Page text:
Docker manifest - A peek into image's manifest.json files

Docker manifest - A peek into image's manifest.json files

The docker manifest command does not work independently to perform any action. In order to work with the docker manifest or manifest list, we use sub-commands along with it. This manifest sub-command can enable us to interact with the image manifests. Furthermore, it also gives information about the OS and the architecture, that a particular image was built for. The image manifest provides a configuration and a set of layers for a container image. This is an experimenta

docker manifest – An experimental feature !

The image manifest provides a configuration and a set of layers for a container image.

This is an experimental feature. To enable this feature in the Docker CLI, one can edit the config.json file found in ~/.docker/config.json like :

{
        "auths": {
                "https://index.docker.io/v1/": {
                        "auth": "XXXXXXX"
                }
        },
        "HttpHeaders": {
                "User-Agent": "Docker-Client/19.03.8 (linux)"
        },
        "experimental": "enabled",
        "debug": true
}

What is ‘docker manifest’ ?

The docker manifest command does not work independently to perform any action. In order to work with the docker manifest or manifest list, we use sub-commands along with it. This manifest sub-command can enable us to interact with the image manifests. Furthermore, it also gives information about the OS and the architecture, that a particular image was built for.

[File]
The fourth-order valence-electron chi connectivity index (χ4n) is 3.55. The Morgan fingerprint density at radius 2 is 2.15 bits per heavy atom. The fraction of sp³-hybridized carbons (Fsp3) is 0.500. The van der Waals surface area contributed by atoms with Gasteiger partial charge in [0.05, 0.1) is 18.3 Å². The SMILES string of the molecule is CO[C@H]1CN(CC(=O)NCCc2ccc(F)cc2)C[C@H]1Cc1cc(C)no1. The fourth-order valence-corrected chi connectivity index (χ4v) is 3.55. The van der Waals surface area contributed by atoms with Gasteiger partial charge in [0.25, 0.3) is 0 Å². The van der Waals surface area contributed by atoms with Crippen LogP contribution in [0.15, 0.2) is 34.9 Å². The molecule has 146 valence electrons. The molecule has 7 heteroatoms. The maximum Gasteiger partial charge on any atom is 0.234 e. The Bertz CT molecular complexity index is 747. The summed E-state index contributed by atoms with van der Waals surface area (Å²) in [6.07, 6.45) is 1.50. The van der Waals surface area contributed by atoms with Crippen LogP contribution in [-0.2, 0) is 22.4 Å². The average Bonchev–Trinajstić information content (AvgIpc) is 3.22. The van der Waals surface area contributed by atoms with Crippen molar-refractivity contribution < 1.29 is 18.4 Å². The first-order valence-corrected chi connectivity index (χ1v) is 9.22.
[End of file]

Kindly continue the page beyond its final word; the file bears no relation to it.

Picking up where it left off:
A single manifest comprises of information about an image, it’s size, the layers and digest.

A manifest list is a list of image layers (manifests) that are, created by specifying one or more image names. It can then be used in the same way as an image name in docker pull and docker run commands.

Commands to get started with :

After enabling this feature, one would be able to access the following command :

docker-manifest-enter image description here

These commands are easy to use. It basically avoids the need for pulling and running and then testing the images locally, from a docker registry.

Next, to inspect an image manifest, follow this syntax,

 docker manifest inspect image-name

enter image description here

.

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